“Fishing is the sport of the drowning worms”
When I was a kid, my parents never had any problem making me finish my vegetables on the plate, unlike my sisters. For I have always loved vegetables. But when it comes to fish and seafood it was an eternal torment to me, unlike my sisters. So just imagine the daily ordeal of my parents concocting family’s menu peped up with their children’s aversion for vegetables and fish. Whew, we were indeed a royal pain in the butt !
Now, as a mother, I have always wanted to show good example to my daughter. So When I met my husband even before she was born, I tried appreciating fish little by little. I could only eat a handful of local fishes on certain occassions: embedded in a dumpling, smuggled in a salty pie or locked up in a soup! Such a waste for someone who’s born and raised in an archipelago blessed with tons of varieties of marine life.
Bangus or milkfish is one of the few privilleged fishes that merits entry to my kitchen. Bangus or Chanos chanos in other part of the world, are fishes that lives around the coasts and island reefs. Then they migrate to mangroves , swamps and lakes and only goes back to the seas to mature sexually and reproduce. Bangus is known for being a bony fish, so in Philippines where they are consumed heavily “boneless bangus” or deboned bangus are readily available in the market.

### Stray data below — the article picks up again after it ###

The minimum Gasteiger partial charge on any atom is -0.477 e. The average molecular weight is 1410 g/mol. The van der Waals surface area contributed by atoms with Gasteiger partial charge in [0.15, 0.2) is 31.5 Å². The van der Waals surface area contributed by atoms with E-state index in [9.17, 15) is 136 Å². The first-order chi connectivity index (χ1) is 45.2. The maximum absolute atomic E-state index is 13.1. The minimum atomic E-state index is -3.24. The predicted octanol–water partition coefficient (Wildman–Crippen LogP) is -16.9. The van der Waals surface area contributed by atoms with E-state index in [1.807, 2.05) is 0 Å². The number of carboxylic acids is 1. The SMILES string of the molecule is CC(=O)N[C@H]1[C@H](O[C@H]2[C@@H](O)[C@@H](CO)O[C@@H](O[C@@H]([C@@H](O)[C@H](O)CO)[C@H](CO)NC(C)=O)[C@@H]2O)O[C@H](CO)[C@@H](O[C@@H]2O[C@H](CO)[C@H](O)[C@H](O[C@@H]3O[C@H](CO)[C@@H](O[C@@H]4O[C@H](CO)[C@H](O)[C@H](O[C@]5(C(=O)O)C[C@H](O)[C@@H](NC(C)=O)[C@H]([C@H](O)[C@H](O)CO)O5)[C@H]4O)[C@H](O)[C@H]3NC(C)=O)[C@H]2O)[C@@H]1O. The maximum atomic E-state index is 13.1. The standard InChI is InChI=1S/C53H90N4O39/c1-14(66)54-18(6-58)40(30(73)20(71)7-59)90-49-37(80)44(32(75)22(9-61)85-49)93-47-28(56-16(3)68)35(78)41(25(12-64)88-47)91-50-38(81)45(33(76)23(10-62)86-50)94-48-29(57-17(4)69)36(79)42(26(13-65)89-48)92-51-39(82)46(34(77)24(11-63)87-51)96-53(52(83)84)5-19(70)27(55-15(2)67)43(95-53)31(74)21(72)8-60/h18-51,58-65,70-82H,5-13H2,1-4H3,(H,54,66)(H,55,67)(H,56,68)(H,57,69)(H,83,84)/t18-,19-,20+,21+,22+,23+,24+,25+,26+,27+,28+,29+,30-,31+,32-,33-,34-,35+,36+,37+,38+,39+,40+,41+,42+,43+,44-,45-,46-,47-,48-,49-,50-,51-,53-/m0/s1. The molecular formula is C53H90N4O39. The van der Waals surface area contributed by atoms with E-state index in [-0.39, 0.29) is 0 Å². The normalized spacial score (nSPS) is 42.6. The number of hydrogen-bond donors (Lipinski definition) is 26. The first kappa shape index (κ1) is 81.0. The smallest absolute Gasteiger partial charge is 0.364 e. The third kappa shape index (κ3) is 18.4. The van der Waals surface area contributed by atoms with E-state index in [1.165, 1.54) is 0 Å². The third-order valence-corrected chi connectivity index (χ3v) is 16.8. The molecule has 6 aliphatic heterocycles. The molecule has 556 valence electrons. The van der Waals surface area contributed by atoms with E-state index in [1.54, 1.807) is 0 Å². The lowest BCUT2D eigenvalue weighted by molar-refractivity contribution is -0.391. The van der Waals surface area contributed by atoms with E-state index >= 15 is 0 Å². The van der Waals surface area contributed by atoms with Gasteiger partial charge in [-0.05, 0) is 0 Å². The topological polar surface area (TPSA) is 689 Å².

How to Debone Bangus?
You will be needing sharp knife, chopping board, basin with water, mosquito forcep straight and of course your bangus. Wash the fish. Scaling them or not depends on the dish you will be cooking. Then cut the fish on the dorsal side from tail to the head running the knife along the backbone of the fish. Lay open your fish and remove all the intestinal organs. You can use the paper towel to pat dry the blood. Using the forceps remove the spines. Then the rib bones that are just under the belly cavity. Then the intermuscular spines, you will be needing to cut a small slit from head to tail and follow the dent; all the spines are stuck in there with the help of the forcep pull them one by one. The lateral intermuscular spines in between the dorsal and ventral muscles. Pull out the Y shaped spine and the 3 delicate spines. And then lastly the spines on the tail region. This may sound complicated but with the help of this video deboning your bangus is a lot easier.
Deboning your bangus
Bangus Belly is my favorite part of this fish. There are various recipes for bangus you can try: